Shapeways offers the chance for designers of all kinds to turn their ideas into reality – be that in the world of tech accessories, fashion innovation, art and design, and in this case, the medical world. A group of clinicians, architects and engineers teamed together to create 3D printed traechea stents unique to the patient. […]
A range of innovative research and development projects utilising 3D printing have received a major funding boost from the UK's innovation agency, the Technology Strategy Board, the Engineering and Physical Sciences Research Council, the Economic and Social Research Council, and the The Arts and Humanities Research Council.
“ Dutch Professor Mark Post, the scientist who made world's first laboratory grown beef burger believes so-called "cultured meat" could spell the end of traditional cattle farming within just a few decades. A year and a half ago the professor of vascular physiology gave the world its first taste of a beef burger he'd grown from stem cells taken from cow muscle. It passed the food critics' taste test, but at more than a quarter of a million dollars, the lab quarter-pounder was no threat to the real deal. Now, after further development, Dr Post estimates it's possible to produce lab-beef for $80 a kilo - and that within years it will be a price-competitive alternative. A small piece of muscle you can produce 10,000 kilos of meat. In 2013, it cost $325,000 to make lab grown meat for a burger made from cultured muscle tissue cells. Now the cost is $11 for a quarter pound lab grown patty.”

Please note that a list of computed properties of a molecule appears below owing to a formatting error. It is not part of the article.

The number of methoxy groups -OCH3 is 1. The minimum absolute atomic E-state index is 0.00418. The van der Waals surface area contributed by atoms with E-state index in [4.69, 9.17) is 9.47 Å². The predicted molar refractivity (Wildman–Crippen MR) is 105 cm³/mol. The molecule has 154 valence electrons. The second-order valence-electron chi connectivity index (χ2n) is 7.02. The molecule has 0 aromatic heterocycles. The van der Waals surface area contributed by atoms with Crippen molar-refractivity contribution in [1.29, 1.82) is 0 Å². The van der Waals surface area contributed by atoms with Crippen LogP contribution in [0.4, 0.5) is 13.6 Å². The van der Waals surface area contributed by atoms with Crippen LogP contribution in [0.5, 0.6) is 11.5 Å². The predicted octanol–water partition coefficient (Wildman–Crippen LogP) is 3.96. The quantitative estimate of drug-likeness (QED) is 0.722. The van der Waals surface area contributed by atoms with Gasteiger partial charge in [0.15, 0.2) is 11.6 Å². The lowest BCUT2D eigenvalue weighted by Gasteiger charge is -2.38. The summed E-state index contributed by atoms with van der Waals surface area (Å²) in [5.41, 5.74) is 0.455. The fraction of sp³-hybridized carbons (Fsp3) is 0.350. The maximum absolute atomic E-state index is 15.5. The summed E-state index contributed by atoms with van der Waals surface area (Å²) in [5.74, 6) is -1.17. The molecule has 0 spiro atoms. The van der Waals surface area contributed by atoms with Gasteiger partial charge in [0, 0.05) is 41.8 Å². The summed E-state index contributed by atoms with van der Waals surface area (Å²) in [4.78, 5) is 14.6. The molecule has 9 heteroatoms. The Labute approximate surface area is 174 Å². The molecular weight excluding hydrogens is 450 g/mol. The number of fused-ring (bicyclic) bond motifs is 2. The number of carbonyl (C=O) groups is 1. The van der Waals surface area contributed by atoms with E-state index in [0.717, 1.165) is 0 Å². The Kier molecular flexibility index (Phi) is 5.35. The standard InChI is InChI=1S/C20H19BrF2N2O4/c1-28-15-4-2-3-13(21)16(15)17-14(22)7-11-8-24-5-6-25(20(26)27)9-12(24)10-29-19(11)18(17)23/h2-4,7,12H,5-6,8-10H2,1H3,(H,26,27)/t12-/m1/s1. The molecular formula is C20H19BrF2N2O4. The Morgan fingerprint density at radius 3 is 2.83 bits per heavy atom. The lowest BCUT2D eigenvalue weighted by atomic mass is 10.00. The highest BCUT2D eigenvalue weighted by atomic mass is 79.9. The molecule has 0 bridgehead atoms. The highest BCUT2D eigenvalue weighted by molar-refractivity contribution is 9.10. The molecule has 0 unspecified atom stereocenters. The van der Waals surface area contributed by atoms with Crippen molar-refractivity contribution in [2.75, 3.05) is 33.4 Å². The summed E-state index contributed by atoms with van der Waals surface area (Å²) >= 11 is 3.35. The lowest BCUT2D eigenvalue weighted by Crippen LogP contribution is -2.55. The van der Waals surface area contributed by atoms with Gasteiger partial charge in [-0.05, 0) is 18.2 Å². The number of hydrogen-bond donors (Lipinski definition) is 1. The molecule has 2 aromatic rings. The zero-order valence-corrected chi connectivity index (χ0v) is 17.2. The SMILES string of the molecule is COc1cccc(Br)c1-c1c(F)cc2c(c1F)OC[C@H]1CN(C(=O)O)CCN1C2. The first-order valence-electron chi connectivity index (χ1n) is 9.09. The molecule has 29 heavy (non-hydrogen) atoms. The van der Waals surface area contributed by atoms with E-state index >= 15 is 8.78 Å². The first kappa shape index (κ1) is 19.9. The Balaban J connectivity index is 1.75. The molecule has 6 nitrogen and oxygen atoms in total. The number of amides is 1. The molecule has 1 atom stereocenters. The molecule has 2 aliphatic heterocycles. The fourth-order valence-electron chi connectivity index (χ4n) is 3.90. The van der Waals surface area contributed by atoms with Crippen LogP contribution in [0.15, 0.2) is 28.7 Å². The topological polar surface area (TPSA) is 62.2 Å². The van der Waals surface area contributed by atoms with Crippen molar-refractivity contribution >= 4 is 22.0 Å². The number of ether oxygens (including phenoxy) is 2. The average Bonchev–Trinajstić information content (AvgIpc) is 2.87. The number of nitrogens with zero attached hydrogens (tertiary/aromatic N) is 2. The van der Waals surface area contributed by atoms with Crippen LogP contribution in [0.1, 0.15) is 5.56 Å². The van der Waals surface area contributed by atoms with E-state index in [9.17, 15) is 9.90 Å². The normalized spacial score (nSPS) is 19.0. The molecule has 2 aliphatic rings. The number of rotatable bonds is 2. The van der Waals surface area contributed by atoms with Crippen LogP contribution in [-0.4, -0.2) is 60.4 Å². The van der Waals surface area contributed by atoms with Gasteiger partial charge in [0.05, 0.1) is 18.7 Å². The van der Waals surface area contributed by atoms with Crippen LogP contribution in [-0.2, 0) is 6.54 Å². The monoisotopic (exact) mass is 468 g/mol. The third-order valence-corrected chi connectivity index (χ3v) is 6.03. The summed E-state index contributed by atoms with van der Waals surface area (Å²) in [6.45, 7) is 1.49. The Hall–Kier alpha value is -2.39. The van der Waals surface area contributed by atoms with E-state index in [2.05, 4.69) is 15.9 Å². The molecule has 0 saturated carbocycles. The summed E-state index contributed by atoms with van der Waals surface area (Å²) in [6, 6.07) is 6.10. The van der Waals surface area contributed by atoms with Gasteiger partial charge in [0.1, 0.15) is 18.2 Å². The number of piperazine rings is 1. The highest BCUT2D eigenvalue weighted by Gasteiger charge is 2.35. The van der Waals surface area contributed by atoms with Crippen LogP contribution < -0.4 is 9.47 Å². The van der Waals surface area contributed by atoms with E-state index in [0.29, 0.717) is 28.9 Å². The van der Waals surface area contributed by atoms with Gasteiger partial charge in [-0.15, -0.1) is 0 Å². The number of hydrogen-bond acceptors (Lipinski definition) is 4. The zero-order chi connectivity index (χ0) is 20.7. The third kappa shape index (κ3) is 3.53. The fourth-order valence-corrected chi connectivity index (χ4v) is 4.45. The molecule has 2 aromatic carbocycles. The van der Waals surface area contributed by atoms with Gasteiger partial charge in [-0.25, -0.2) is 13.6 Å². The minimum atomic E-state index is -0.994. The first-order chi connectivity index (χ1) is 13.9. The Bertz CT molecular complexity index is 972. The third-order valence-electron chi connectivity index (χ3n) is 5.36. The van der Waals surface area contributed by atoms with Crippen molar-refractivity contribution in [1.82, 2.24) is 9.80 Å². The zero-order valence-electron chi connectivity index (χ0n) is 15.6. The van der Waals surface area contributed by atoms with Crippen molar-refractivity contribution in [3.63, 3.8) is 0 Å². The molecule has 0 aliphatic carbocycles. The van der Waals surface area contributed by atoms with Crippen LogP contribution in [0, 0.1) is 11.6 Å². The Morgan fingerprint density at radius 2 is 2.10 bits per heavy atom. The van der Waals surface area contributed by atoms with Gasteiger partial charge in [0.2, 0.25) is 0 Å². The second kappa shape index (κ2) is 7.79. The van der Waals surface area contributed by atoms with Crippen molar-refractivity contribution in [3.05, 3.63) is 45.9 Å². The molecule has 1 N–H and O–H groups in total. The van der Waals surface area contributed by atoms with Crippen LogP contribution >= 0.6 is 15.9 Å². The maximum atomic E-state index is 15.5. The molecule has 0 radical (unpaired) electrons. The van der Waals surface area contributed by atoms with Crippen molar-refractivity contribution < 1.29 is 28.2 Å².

“ A comprehensive Microsoft study is offering insights into how living in the digital age is affecting our ability to sustain attention, and how our brains are adapting to the constant flow of new stimuli. Although the results confirmed the suspicions that the information overflow is affecting our ability to focus on one task for long periods of time, the news isn't all bad, as it seems we're also training our brains to multitask more effectively. From zen to multi-tabbing When the dinner guest of zen master Thich Nhat Hanh offered to wash the dishes before enjoying some tea together, the master asked his guest if he truly knew how to wash the dishes. For, said the master, there are two ways of doing so: washing the dishes in order to enjoy a cup of tea later on, and washing the dishes in order to wash the dishes. If one washes the dishes the first way, then he also won't be able to enjoy the tea, as his mind will again be solely preoccupied with what comes next. But in the second way, even the simplest of tasks becomes enjoyable. In the age of constant smartphone notifications, flashy ads and extreme multitasking, it seems that keeping a zen-like focus on a single task for extended periods of time is increasingly becoming an utopia. And because we know that our brains are remarkably flexible, adapting to our habits and environment, it's interesting to ask how people (heavy technology users in particular) are being affected by the digital age. At first, it would be sensible to assume that the never-ending flow of stimuli is hurting our attention spans, as we quickly become accustomed to switching from watching TV, multi-tabbing our internet browsers and tinkering with our smartphones in a constant, addictive search for the next dopamine hit. But a comprehensive study by Microsoft revealed that things aren't quite as black and white. Attention cannot be reduced to a single figure, because different tasks require different types of attention. The Microsoft study distinguished between three types of attention – sustained (maintaining prolonged focus during repetitive activities), selective (avoiding distraction) and alternating (efficiently switching between tasks), and set out to understand how factors such as social media usage and and multi-screening behavior affected different types of attention. The research consisted of a comprehensive survey of 2,000 Canadians of all ages, along with in-depth neurological surveys to better quantify attention spikes. And although some results came out as expected, there were a few surprises.”